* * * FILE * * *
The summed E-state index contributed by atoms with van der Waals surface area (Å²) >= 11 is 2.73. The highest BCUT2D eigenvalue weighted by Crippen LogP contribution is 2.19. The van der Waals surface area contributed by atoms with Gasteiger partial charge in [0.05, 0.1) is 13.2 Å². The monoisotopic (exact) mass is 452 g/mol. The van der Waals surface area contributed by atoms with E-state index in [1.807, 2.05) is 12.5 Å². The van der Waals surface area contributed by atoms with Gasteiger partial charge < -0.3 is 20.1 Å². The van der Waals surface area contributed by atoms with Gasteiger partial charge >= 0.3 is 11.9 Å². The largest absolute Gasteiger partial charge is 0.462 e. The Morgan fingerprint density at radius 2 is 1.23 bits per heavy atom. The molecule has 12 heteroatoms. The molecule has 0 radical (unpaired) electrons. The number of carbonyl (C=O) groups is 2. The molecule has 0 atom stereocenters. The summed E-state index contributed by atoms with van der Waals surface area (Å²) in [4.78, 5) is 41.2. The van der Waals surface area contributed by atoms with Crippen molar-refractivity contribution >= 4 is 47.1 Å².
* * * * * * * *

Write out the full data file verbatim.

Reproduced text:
The summed E-state index contributed by atoms with van der Waals surface area (Å²) >= 11 is 2.73. The highest BCUT2D eigenvalue weighted by Crippen LogP contribution is 2.19. The van der Waals surface area contributed by atoms with Gasteiger partial charge in [0.05, 0.1) is 13.2 Å². The monoisotopic (exact) mass is 452 g/mol. The van der Waals surface area contributed by atoms with E-state index in [1.807, 2.05) is 12.5 Å². The van der Waals surface area contributed by atoms with Gasteiger partial charge < -0.3 is 20.1 Å². The van der Waals surface area contributed by atoms with Gasteiger partial charge >= 0.3 is 11.9 Å². The largest absolute Gasteiger partial charge is 0.462 e. The Morgan fingerprint density at radius 2 is 1.23 bits per heavy atom. The molecule has 12 heteroatoms. The molecule has 0 radical (unpaired) electrons. The number of carbonyl (C=O) groups is 2. The molecule has 0 atom stereocenters. The summed E-state index contributed by atoms with van der Waals surface area (Å²) in [4.78, 5) is 41.2. The van der Waals surface area contributed by atoms with Crippen molar-refractivity contribution >= 4 is 47.1 Å².